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Malala meets Nigeria's leader Goodluck Jonathan over abducted school girls

 

Pakistani rights activist Malala Yousafzai has met Nigeria's President Goodluck Jonathan to press for more action to free at least 200 girls held by Boko Haram Islamist militants. 

The militants' leader has reiterated in a new video message that he is prepared to negotiate a prisoner swap for them.


He also expressed support for Abu Bakr al-Baghdadi, the self-declared caliph of a new Middle Eastern state.

Boko Haram sparked a global outcry when it abducted the girls three months ago.

'Birthday wish'
 
Mr Jonathan's government has faced strong criticism for not doing enough to curb violence by Boko Haram, especially in the wake of the kidnappings.
Pakistani education activist Malala Yousafzai (2nd R) shakes hands on 14 July 2014 with Nigerian President Goodluck Jonathan (R) next to her father, Ziauddin Yousafzai (2nd L), and Malala Fund committee member Shiza Shahid (L) at the State House in Abuja.
Malala Yousafzai asked the president to meet relatives of the kidnapped girls
 
Malala met Mr Jonathan in the Nigerian capital, Abuja, and urged him to meet the families of the kidnapped girls.

She also met relatives of the girls on Sunday, and expressed solidarity with them. 

BBC Nigeria correspondent Tomi Oladipo says it is highly unusual that the president has not spoken to the relatives, exactly three months after the abductions.

The military has also failed to debrief some of the girls who managed to escape from captivity, he says.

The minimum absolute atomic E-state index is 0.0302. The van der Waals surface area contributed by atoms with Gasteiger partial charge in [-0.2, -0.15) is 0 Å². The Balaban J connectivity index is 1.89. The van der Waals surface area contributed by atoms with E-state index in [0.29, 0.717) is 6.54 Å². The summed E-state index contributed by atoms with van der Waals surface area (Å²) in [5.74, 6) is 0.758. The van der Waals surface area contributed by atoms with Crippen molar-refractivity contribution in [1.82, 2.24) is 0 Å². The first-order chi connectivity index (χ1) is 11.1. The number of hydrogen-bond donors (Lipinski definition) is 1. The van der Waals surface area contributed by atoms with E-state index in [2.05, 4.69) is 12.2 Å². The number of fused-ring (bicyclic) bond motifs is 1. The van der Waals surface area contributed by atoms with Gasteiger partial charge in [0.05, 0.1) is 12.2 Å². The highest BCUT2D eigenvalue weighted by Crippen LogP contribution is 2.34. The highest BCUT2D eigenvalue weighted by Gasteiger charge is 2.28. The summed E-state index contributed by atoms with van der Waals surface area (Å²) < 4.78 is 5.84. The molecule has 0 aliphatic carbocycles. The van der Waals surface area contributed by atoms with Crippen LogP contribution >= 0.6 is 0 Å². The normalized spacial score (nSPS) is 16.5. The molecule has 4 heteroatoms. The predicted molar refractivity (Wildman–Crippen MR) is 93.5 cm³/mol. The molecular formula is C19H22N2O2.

But in a statement after his meeting with Malala, President Jonathan said he would meet with the parents before they left Abuja "to personally comfort them and reassure them" that the government was doing "all within its powers to rescue their daughters".

The notion that the government has not been doing enough to find and rescue the girls was "very wrong and misplaced", the statement said.

"Terror is relatively new here and dealing with it has its challenges. The great challenge in rescuing the Chibok girls is the need to ensure that they are rescued alive," Mr Jonathan said.

After meeting the parents, Malala said she understood their suffering.

"It's quite difficult for a parent to know that their daughter is in great danger. My birthday wish this year is... bring back our girls now, and alive."
Pakistani activist Malala Yousafzai listens to a parent of one of the kidnapped schoolgirls in Abuja, Nigeria, on 13 July 2014
Malala Yousafzai listens to a parent of one of the kidnapped schoolgirls
 
Children at a blackboard in Nigerian school
Boko Haram is opposed to Western education
 
 
Two years ago, Malala was shot in the head by Pakistani Taliban militants for campaigning for girls' education.

She survived after being airlifted to the UK for treatment.

(BBC)
Nigeria 8175724100591086794

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